Remote learning likely to stay a part of Vermont schooling even after the pandemic

  • Endine Peters, 16, of Pomfret, Vermont, warns her pet rabbit Bungie not to crawl on her keyboard while doing history homework on Dec. 4. She splits her time between homeschooling for subjects that involve more reading and Woodstock Union High School in person for math and horticulture classes. James M. Patterson / Valley News

Valley News
Published: 12/11/2020 6:28:51 PM
Modified: 12/11/2020 6:28:38 PM

When schools in Vermont moved to remote learning in the spring, it was in response to an unprecedented crisis.

But in the future, Vermonters can expect remote learning to be among the education options available to students, and the state is working on that infrastructure, said Jess DeCarolis, who directs the state Agency of Education’s division of student pathways.

“I foresee that the expansion of that opportunity will remain and should remain,” DeCarolis said in an interview Wednesday. Remote learning fits with Vermont’s emphasis on individual learners taking ownership of their education. If a student works well remotely, and the courses available in remote learning address the student’s needs, then it should be an option, she said.

Learning online is “a vehicle for addressing all sorts of opportunity gaps,” DeCarolis said. Because it’s relatively inexpensive and widely available, it can cross barriers of cost and distance. That’s also a benefit for children who move between households.

“There are many students who have benefited from being able to engage in a virtual environment,” DeCarolis said.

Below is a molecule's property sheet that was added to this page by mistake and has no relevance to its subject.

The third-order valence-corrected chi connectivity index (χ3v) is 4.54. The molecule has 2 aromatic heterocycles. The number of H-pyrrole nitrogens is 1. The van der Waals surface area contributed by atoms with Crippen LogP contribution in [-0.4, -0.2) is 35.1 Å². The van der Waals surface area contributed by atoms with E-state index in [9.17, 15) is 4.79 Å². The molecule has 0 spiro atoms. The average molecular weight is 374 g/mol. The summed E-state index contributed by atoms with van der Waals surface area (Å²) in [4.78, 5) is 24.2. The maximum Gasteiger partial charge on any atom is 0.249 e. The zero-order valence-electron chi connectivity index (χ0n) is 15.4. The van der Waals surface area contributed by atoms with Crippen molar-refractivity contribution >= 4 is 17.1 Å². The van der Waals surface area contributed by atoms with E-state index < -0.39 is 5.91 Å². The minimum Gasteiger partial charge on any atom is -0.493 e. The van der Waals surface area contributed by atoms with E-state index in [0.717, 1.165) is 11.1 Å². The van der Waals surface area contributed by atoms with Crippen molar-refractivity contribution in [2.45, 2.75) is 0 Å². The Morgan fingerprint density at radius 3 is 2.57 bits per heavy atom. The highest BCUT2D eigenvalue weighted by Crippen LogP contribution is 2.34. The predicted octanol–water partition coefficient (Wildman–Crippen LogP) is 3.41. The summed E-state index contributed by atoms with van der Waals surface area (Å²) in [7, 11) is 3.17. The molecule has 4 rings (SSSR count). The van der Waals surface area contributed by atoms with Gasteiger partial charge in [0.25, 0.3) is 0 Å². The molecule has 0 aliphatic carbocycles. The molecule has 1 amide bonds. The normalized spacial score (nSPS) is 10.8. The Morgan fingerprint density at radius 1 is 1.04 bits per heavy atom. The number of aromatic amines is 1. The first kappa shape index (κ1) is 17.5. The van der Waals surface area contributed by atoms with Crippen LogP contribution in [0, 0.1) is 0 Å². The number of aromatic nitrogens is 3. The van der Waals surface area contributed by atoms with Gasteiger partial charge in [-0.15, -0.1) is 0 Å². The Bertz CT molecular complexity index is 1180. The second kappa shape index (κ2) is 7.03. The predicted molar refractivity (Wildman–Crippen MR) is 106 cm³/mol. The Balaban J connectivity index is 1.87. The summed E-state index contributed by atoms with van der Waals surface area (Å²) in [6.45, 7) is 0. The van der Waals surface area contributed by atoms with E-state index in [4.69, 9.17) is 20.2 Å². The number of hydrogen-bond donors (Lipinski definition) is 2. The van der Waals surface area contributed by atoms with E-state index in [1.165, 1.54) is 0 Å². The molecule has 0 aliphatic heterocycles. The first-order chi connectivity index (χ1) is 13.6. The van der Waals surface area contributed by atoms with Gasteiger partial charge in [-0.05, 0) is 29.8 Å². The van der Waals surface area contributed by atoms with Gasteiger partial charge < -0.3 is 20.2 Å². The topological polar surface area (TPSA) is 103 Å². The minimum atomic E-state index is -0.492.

Last month, around 14% of public schools in Vermont were fully remote, while the vast majority, particularly at the high school level, were operating under a hybrid model, with students in schools some days and learning at home the rest of the time. About 30% of public school students are studying fully in-person, DeCarolis said.

A promising as remote learning appears to be as a teaching tool present and future, there have been stumbling blocks, attributable mainly to the haste with which it was implemented.

“I think different systems have certainly responded with different capacities, depending on how they were situated” before the coronavirus pandemic, DeCarolis said.

The state’s home schooling population more than doubled this fall, and some parents have made clear that they would rather go it alone than continue with the nascent remote learning programs.

In some ways, fall was just as challenging as spring was, with school districts pivoting to reopening while also preparing for remote learning. DeCarolis said she feels remote learning is going better now than in the spring.

There are 12 “virtual learning academies” around the state, set up by school districts to teach students learning remotely. And many districts have signed up with the Vermont Virtual Learning Collaborative to provide remote learning options. The collaborative alone has close to 7,000 enrollments, DeCarolis said.

The state and school districts have more work to do, she added. Teachers can now choose to become online teaching specialists, for example. And Vermont’s concentration on proficiency-based learning and “flexible pathways” to getting an education make remote learning a valuable tool.

DeCarolis’s division of the Agency of Education oversees a wide range of programs that could make use of online courses, including career and technical education, adult education and literacy and dual-enrollment programs that enable high school students to earn college credit.

“We’re not a one-size-fits-all state,” DeCarolis said. Over the past decade, Vermont has been designing programs meant to help students get the education they need, noting that there’s not even a timetable for graduation. Remote learning is poised to be a part of that project.

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